Drum Groove: “Grapevine Fires” — Jason McGerr with Death Cab for Cutie

Posted on November 15, 2020

 Grapevine Fires Drum Groove Breakdown

I haven’t done a “groove of the day/week/month” kind of post on my site yet, but I have something in that vein for you today. While I don’t really know how often I’ll do these, I want to get this particular groove clear for everyone: “Grapevine Fires” by Death Cab For Cutie, off of Narrow Stairs with Jason McGerr on drums. The tune is one of Death Cab’s best, and Jason plays an interesting take on the Purdie shuffle. The key to the groove is the hi–hat pedal heard on the “a” after 1.

I know the album’s over ten years old, but there are some drummers online that have posted themselves covering the track and playing a standard Purdie shuffle. I won’t name anybody… but you who I’m talking about: the kind of drummer that thoroughly dissects Animals as Leaders tunes for a note-for-note play–through, but goes on autopilot for the “easy” stuff.

Ahem. Sorry, didn’t mean to get angry here, but Jason deserves covers that do justice to his part. For crying out loud, there’s a video of him explaining the damn shuffle. People! Whatever, everyone makes mistakes, even those with a bunch of YouTube subs — hell, even Drum! Magazine got it wrong apparently. You can’t ever make assumptions that another drummer is thinking and playing the way you would be. One of the many reasons why I don’t think drum covers are worth your time.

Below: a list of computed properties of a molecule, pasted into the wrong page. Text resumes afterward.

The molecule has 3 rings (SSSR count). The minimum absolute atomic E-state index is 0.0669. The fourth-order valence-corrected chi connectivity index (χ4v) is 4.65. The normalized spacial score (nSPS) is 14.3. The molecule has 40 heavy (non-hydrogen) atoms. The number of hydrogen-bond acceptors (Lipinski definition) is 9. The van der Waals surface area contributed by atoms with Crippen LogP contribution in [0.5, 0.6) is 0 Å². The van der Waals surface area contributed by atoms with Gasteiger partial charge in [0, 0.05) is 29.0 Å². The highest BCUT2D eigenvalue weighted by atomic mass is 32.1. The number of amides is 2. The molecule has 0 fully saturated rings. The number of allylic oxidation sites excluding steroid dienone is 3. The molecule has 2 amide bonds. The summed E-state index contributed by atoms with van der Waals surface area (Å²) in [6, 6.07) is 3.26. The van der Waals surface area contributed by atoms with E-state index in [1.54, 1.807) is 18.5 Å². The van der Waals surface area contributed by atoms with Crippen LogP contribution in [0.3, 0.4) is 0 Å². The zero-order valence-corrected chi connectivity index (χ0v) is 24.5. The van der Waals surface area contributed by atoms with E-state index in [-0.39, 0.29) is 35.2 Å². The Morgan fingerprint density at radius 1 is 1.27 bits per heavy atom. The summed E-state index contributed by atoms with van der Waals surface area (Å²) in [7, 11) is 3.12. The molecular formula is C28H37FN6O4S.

Keep in mind that, while Jason’s demo has him accenting the “a” after three, he ghosts it on the record. Just refer to the transcription.

As a fun piece of personal trivia, figuring out this groove is one of the first things I ever did with MuseScore. My original file dates to November 13, 2013:

It just turned 7 years old this past Friday! However, this is not the very first thing I did. That honor goes to “Test”, from October 27, 2013:

I think it’s supposed to be “Fool In The Rain”, which would make sense — I did just get into Zeppelin that year. Other early projects before the Jason McGerr file include “Solo Fill” and “Rhythm Fill”. I really don’t know what they are supposed to be:

I don’t think I’ll ever remember. I have a bunch of random MuseScore files on an old backup drive from my high school Mac Mini. Many of them definitely make me wonder what I was thinking when I cooked them up.

Sorry for the brief interlude in the Buddy Rich posts. I’ll pick it up next week to finally close out that series.

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